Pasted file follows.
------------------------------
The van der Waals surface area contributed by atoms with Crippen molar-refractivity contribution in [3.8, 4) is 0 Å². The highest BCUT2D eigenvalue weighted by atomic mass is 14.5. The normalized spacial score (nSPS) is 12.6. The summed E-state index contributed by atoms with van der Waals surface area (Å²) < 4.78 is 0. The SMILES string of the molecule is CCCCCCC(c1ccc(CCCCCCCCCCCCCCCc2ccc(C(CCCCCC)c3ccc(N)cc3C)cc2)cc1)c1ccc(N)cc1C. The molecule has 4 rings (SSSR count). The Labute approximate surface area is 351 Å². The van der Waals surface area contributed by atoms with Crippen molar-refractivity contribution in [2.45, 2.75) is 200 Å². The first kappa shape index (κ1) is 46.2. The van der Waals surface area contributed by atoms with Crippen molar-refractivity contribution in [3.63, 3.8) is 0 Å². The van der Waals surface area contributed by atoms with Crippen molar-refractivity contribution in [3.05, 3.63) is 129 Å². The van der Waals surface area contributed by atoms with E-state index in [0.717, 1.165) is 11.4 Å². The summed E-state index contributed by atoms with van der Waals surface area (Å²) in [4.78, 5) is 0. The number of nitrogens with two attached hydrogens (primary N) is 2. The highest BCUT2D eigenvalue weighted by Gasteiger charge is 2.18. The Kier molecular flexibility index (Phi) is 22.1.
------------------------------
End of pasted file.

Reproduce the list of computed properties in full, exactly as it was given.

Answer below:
The van der Waals surface area contributed by atoms with Crippen molar-refractivity contribution in [3.8, 4) is 0 Å². The highest BCUT2D eigenvalue weighted by atomic mass is 14.5. The normalized spacial score (nSPS) is 12.6. The summed E-state index contributed by atoms with van der Waals surface area (Å²) < 4.78 is 0. The SMILES string of the molecule is CCCCCCC(c1ccc(CCCCCCCCCCCCCCCc2ccc(C(CCCCCC)c3ccc(N)cc3C)cc2)cc1)c1ccc(N)cc1C. The molecule has 4 rings (SSSR count). The Labute approximate surface area is 351 Å². The van der Waals surface area contributed by atoms with Crippen molar-refractivity contribution in [2.45, 2.75) is 200 Å². The first kappa shape index (κ1) is 46.2. The van der Waals surface area contributed by atoms with Crippen molar-refractivity contribution in [3.63, 3.8) is 0 Å². The van der Waals surface area contributed by atoms with Crippen molar-refractivity contribution in [3.05, 3.63) is 129 Å². The van der Waals surface area contributed by atoms with E-state index in [0.717, 1.165) is 11.4 Å². The summed E-state index contributed by atoms with van der Waals surface area (Å²) in [4.78, 5) is 0. The number of nitrogens with two attached hydrogens (primary N) is 2. The highest BCUT2D eigenvalue weighted by Gasteiger charge is 2.18. The Kier molecular flexibility index (Phi) is 22.1.